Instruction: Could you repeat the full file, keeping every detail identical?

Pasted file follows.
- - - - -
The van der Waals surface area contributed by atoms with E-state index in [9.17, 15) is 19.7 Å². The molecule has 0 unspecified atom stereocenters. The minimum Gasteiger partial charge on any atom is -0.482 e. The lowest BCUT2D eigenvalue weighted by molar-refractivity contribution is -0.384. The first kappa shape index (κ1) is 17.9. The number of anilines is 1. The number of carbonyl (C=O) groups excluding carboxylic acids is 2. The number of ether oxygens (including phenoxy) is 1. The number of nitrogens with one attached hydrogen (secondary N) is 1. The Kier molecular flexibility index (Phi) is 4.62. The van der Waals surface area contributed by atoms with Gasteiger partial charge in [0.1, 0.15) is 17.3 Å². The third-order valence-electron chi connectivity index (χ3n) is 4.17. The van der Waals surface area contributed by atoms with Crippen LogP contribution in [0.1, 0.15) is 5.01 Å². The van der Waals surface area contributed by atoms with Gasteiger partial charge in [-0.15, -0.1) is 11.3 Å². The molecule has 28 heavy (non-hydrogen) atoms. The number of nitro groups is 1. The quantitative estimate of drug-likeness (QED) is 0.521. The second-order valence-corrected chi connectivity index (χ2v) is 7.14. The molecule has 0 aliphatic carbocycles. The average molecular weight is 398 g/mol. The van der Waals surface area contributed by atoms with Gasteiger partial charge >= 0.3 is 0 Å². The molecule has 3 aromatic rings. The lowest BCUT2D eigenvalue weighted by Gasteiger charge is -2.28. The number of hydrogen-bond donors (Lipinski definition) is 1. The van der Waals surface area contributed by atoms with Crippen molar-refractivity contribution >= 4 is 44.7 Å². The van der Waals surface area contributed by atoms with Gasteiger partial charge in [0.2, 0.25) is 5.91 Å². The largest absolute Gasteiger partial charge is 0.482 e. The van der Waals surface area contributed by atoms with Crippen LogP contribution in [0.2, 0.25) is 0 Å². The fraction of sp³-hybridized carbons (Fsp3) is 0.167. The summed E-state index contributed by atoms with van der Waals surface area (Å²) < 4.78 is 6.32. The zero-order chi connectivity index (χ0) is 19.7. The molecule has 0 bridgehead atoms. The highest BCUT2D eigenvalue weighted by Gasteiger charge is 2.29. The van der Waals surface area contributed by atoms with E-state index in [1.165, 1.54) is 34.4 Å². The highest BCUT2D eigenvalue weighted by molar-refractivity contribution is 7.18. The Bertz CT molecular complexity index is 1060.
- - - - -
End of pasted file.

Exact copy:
The van der Waals surface area contributed by atoms with E-state index in [9.17, 15) is 19.7 Å². The molecule has 0 unspecified atom stereocenters. The minimum Gasteiger partial charge on any atom is -0.482 e. The lowest BCUT2D eigenvalue weighted by molar-refractivity contribution is -0.384. The first kappa shape index (κ1) is 17.9. The number of anilines is 1. The number of carbonyl (C=O) groups excluding carboxylic acids is 2. The number of ether oxygens (including phenoxy) is 1. The number of nitrogens with one attached hydrogen (secondary N) is 1. The Kier molecular flexibility index (Phi) is 4.62. The van der Waals surface area contributed by atoms with Gasteiger partial charge in [0.1, 0.15) is 17.3 Å². The third-order valence-electron chi connectivity index (χ3n) is 4.17. The van der Waals surface area contributed by atoms with Crippen LogP contribution in [0.1, 0.15) is 5.01 Å². The van der Waals surface area contributed by atoms with Gasteiger partial charge in [-0.15, -0.1) is 11.3 Å². The molecule has 28 heavy (non-hydrogen) atoms. The number of nitro groups is 1. The quantitative estimate of drug-likeness (QED) is 0.521. The second-order valence-corrected chi connectivity index (χ2v) is 7.14. The molecule has 0 aliphatic carbocycles. The average molecular weight is 398 g/mol. The van der Waals surface area contributed by atoms with Gasteiger partial charge >= 0.3 is 0 Å². The molecule has 3 aromatic rings. The lowest BCUT2D eigenvalue weighted by Gasteiger charge is -2.28. The number of hydrogen-bond donors (Lipinski definition) is 1. The van der Waals surface area contributed by atoms with Crippen molar-refractivity contribution >= 4 is 44.7 Å². The van der Waals surface area contributed by atoms with Gasteiger partial charge in [0.2, 0.25) is 5.91 Å². The largest absolute Gasteiger partial charge is 0.482 e. The van der Waals surface area contributed by atoms with Crippen LogP contribution in [0.2, 0.25) is 0 Å². The fraction of sp³-hybridized carbons (Fsp3) is 0.167. The summed E-state index contributed by atoms with van der Waals surface area (Å²) < 4.78 is 6.32. The zero-order chi connectivity index (χ0) is 19.7. The molecule has 0 bridgehead atoms. The highest BCUT2D eigenvalue weighted by Gasteiger charge is 2.29. The van der Waals surface area contributed by atoms with E-state index in [1.165, 1.54) is 34.4 Å². The highest BCUT2D eigenvalue weighted by molar-refractivity contribution is 7.18. The Bertz CT molecular complexity index is 1060.